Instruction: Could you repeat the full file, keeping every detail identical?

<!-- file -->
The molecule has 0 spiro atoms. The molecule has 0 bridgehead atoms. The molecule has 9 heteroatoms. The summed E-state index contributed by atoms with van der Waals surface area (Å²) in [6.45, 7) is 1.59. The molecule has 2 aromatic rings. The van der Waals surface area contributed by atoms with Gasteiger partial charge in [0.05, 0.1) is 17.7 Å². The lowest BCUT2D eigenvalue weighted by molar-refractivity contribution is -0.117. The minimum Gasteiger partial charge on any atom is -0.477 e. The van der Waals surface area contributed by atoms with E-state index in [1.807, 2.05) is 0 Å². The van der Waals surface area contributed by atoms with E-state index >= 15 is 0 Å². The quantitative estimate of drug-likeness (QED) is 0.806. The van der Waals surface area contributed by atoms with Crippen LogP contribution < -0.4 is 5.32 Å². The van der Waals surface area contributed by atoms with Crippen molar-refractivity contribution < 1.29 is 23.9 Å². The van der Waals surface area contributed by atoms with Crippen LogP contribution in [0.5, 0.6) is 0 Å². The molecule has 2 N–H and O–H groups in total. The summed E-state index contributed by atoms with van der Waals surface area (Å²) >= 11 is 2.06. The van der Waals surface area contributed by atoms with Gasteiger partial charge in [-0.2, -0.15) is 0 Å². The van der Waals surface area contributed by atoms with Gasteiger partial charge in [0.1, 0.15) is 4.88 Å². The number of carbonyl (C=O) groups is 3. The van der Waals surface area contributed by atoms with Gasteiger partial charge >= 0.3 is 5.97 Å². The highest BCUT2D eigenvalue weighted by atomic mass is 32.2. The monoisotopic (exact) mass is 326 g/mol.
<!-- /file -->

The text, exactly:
The molecule has 0 spiro atoms. The molecule has 0 bridgehead atoms. The molecule has 9 heteroatoms. The summed E-state index contributed by atoms with van der Waals surface area (Å²) in [6.45, 7) is 1.59. The molecule has 2 aromatic rings. The van der Waals surface area contributed by atoms with Gasteiger partial charge in [0.05, 0.1) is 17.7 Å². The lowest BCUT2D eigenvalue weighted by molar-refractivity contribution is -0.117. The minimum Gasteiger partial charge on any atom is -0.477 e. The van der Waals surface area contributed by atoms with E-state index in [1.807, 2.05) is 0 Å². The van der Waals surface area contributed by atoms with E-state index >= 15 is 0 Å². The quantitative estimate of drug-likeness (QED) is 0.806. The van der Waals surface area contributed by atoms with Crippen LogP contribution < -0.4 is 5.32 Å². The van der Waals surface area contributed by atoms with Crippen molar-refractivity contribution < 1.29 is 23.9 Å². The van der Waals surface area contributed by atoms with Crippen LogP contribution in [0.5, 0.6) is 0 Å². The molecule has 2 N–H and O–H groups in total. The summed E-state index contributed by atoms with van der Waals surface area (Å²) >= 11 is 2.06. The van der Waals surface area contributed by atoms with Gasteiger partial charge in [-0.2, -0.15) is 0 Å². The van der Waals surface area contributed by atoms with Gasteiger partial charge in [0.1, 0.15) is 4.88 Å². The number of carbonyl (C=O) groups is 3. The van der Waals surface area contributed by atoms with Gasteiger partial charge >= 0.3 is 5.97 Å². The highest BCUT2D eigenvalue weighted by atomic mass is 32.2. The monoisotopic (exact) mass is 326 g/mol.